of course 3--80.bmp will be each time another file
for more help you have to read th usage on internet or read files or just type potrace -h at command prompt
I just played 15 min with this program, is not perfect but not bad.
See the result attached.
Here is better version for you, but you have to learn.
The software is free and is specialized for vectors. It is called Inkscape.
After you download and install you can look at some tutorials even on youtube:
or just read the help: 

In simple steps and words:
-      After you install and run Inkscape, just open your png file (embedded), then keep Shift pressed and with the mouse select the entire file.
-      Then you go in menu up to Path\Trace Bitmap then you choose Colors, Smooth, Stack Scans,…then Update and OK
-      Then you just go File Save As; then you choose pdf and ready.
You have to play with the parameters from that windows Trace Bitmap to obtain better results.
A very nice result is when you do it “manually” as you can see in the youtube videos (you may search more tutorials)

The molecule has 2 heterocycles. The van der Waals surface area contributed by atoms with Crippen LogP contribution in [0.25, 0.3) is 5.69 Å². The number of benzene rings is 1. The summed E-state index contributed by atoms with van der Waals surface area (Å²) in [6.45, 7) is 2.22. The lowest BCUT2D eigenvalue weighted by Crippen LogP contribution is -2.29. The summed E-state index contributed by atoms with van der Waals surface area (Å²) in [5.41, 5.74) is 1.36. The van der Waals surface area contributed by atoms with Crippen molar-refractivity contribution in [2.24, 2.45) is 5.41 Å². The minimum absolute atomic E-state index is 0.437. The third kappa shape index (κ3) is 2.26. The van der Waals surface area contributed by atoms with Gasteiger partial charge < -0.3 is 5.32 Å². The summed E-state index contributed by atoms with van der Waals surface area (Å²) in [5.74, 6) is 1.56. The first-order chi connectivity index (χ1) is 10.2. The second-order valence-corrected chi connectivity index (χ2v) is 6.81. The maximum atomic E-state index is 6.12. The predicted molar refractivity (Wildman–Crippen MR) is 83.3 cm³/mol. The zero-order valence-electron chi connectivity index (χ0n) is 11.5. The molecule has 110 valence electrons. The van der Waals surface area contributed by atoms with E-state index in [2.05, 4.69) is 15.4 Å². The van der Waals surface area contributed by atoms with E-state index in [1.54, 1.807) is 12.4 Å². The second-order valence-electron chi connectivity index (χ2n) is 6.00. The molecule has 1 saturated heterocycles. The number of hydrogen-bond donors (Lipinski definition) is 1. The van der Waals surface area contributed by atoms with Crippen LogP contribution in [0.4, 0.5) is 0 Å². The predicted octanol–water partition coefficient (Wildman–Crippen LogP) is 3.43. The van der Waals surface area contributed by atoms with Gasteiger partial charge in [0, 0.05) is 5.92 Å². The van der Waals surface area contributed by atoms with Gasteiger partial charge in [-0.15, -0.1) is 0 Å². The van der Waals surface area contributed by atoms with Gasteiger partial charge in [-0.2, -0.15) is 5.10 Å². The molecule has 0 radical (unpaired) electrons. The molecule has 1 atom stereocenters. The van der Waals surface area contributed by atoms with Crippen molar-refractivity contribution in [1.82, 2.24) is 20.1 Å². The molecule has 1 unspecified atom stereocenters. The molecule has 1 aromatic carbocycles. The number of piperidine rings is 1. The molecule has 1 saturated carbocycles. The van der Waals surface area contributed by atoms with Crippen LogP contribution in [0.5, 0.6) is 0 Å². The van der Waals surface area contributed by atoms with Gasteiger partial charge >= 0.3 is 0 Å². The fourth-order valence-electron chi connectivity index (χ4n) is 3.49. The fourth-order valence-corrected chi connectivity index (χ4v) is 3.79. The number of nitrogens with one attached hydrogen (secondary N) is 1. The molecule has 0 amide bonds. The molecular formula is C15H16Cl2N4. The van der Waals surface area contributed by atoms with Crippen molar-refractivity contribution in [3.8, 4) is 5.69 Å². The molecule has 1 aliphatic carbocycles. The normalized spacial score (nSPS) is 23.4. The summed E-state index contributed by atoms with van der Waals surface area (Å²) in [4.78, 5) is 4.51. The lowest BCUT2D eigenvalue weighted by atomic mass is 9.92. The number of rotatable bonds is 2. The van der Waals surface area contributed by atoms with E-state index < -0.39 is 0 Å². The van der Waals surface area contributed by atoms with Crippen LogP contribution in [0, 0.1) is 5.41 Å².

Attached here is the result of 3-5 min playing with the software.
David BruggeCommented:
detail of viki2000's "better" example Any printer worth his salt would tell you that this is unacceptable quality. It is typical of what I was talking about with auto-trace software. Yes, you could go in and tweak each of the points, but to do a job good enough for reproduction would take you hours and hours.

Sometimes that is your only option. But THIS logo was made entirely of vector lettering and vector based dingbats. It is a very simple mater for the artist to provide you with an eps version, or better yet, a pdf that you can always use.

BTW. Make sure the artist sets the color mode to CMYK before it is converted to eps or pdf! That will keep everyone happy down the road.
-miss-Author Commented:
Agreed, I did try the online converter, and while it did seem to take some of the pixelation out of the edges the printer still said it wouldn't work. I'm waiting for the response from the designer now, as that seems to be the only option.
-miss-Author Commented:
Thanks so much for all the input. I learned a lot, including the fact, that sadly, this cannot be done to satisfaction from a png.
Thanks for the accept and to D_Brugge for the technical explanation. Print requires the correct setup and is not as forgiving as on-screen design, so there are some key prerequisites to observe even after digital publishing makes it all the more straight forward.

Please do return if you have any other question, we are happy to help

best wishes